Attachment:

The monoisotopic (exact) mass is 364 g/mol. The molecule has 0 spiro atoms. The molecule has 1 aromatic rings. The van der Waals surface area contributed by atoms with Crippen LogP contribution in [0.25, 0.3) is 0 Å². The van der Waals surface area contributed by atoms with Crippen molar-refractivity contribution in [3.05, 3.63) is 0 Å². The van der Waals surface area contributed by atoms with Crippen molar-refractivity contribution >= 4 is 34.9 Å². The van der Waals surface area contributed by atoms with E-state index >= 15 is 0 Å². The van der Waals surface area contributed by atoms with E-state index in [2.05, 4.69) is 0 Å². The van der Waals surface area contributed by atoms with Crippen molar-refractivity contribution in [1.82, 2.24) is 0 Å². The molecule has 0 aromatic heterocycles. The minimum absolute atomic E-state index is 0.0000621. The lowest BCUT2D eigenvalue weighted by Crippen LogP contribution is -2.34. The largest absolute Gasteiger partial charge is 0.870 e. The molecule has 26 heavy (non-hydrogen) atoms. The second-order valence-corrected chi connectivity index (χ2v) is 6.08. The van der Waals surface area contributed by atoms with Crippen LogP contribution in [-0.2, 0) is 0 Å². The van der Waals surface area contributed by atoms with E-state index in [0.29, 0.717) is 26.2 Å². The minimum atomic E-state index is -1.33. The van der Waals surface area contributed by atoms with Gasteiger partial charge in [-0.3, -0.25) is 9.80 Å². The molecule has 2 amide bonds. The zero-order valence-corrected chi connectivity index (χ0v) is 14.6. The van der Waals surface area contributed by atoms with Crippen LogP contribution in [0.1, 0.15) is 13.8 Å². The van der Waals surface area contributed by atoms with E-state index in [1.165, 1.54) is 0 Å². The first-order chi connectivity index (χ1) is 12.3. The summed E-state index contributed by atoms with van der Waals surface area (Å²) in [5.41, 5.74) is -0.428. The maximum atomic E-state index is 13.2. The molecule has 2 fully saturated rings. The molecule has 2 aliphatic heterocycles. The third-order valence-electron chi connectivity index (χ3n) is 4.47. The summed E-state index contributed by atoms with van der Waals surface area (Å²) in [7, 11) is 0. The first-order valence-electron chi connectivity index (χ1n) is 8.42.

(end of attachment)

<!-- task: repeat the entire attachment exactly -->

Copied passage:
The monoisotopic (exact) mass is 364 g/mol. The molecule has 0 spiro atoms. The molecule has 1 aromatic rings. The van der Waals surface area contributed by atoms with Crippen LogP contribution in [0.25, 0.3) is 0 Å². The van der Waals surface area contributed by atoms with Crippen molar-refractivity contribution in [3.05, 3.63) is 0 Å². The van der Waals surface area contributed by atoms with Crippen molar-refractivity contribution >= 4 is 34.9 Å². The van der Waals surface area contributed by atoms with E-state index >= 15 is 0 Å². The van der Waals surface area contributed by atoms with E-state index in [2.05, 4.69) is 0 Å². The van der Waals surface area contributed by atoms with Crippen molar-refractivity contribution in [1.82, 2.24) is 0 Å². The molecule has 0 aromatic heterocycles. The minimum absolute atomic E-state index is 0.0000621. The lowest BCUT2D eigenvalue weighted by Crippen LogP contribution is -2.34. The largest absolute Gasteiger partial charge is 0.870 e. The molecule has 26 heavy (non-hydrogen) atoms. The second-order valence-corrected chi connectivity index (χ2v) is 6.08. The van der Waals surface area contributed by atoms with Crippen LogP contribution in [-0.2, 0) is 0 Å². The van der Waals surface area contributed by atoms with E-state index in [0.29, 0.717) is 26.2 Å². The minimum atomic E-state index is -1.33. The van der Waals surface area contributed by atoms with Gasteiger partial charge in [-0.3, -0.25) is 9.80 Å². The molecule has 2 amide bonds. The zero-order valence-corrected chi connectivity index (χ0v) is 14.6. The van der Waals surface area contributed by atoms with Crippen LogP contribution in [0.1, 0.15) is 13.8 Å². The van der Waals surface area contributed by atoms with E-state index in [1.165, 1.54) is 0 Å². The first-order chi connectivity index (χ1) is 12.3. The summed E-state index contributed by atoms with van der Waals surface area (Å²) in [5.41, 5.74) is -0.428. The maximum atomic E-state index is 13.2. The molecule has 2 fully saturated rings. The molecule has 2 aliphatic heterocycles. The third-order valence-electron chi connectivity index (χ3n) is 4.47. The summed E-state index contributed by atoms with van der Waals surface area (Å²) in [7, 11) is 0. The first-order valence-electron chi connectivity index (χ1n) is 8.42.